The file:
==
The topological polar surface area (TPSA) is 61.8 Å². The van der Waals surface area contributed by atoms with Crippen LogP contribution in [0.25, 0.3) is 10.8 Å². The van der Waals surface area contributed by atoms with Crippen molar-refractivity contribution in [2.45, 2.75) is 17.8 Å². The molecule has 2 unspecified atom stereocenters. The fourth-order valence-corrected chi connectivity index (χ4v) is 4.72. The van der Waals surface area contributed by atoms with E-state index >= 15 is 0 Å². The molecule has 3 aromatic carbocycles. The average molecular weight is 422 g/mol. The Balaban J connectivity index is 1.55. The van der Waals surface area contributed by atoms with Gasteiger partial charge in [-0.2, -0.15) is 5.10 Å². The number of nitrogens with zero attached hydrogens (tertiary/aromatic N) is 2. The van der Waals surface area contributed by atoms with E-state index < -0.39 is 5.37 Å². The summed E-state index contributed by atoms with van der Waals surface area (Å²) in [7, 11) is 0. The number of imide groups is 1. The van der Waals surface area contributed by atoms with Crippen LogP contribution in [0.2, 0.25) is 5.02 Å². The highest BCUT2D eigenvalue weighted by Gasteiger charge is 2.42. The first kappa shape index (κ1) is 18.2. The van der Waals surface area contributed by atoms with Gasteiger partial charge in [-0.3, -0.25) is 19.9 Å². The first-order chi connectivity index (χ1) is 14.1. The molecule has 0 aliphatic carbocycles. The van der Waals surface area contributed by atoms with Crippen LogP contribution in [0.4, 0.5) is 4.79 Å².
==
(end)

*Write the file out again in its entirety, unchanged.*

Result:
The topological polar surface area (TPSA) is 61.8 Å². The van der Waals surface area contributed by atoms with Crippen LogP contribution in [0.25, 0.3) is 10.8 Å². The van der Waals surface area contributed by atoms with Crippen molar-refractivity contribution in [2.45, 2.75) is 17.8 Å². The molecule has 2 unspecified atom stereocenters. The fourth-order valence-corrected chi connectivity index (χ4v) is 4.72. The van der Waals surface area contributed by atoms with E-state index >= 15 is 0 Å². The molecule has 3 aromatic carbocycles. The average molecular weight is 422 g/mol. The Balaban J connectivity index is 1.55. The van der Waals surface area contributed by atoms with Gasteiger partial charge in [-0.2, -0.15) is 5.10 Å². The number of nitrogens with zero attached hydrogens (tertiary/aromatic N) is 2. The van der Waals surface area contributed by atoms with E-state index < -0.39 is 5.37 Å². The summed E-state index contributed by atoms with van der Waals surface area (Å²) in [7, 11) is 0. The number of imide groups is 1. The van der Waals surface area contributed by atoms with Crippen LogP contribution in [0.2, 0.25) is 5.02 Å². The highest BCUT2D eigenvalue weighted by Gasteiger charge is 2.42. The first kappa shape index (κ1) is 18.2. The van der Waals surface area contributed by atoms with Gasteiger partial charge in [-0.3, -0.25) is 19.9 Å². The first-order chi connectivity index (χ1) is 14.1. The molecule has 0 aliphatic carbocycles. The van der Waals surface area contributed by atoms with Crippen LogP contribution in [0.4, 0.5) is 4.79 Å².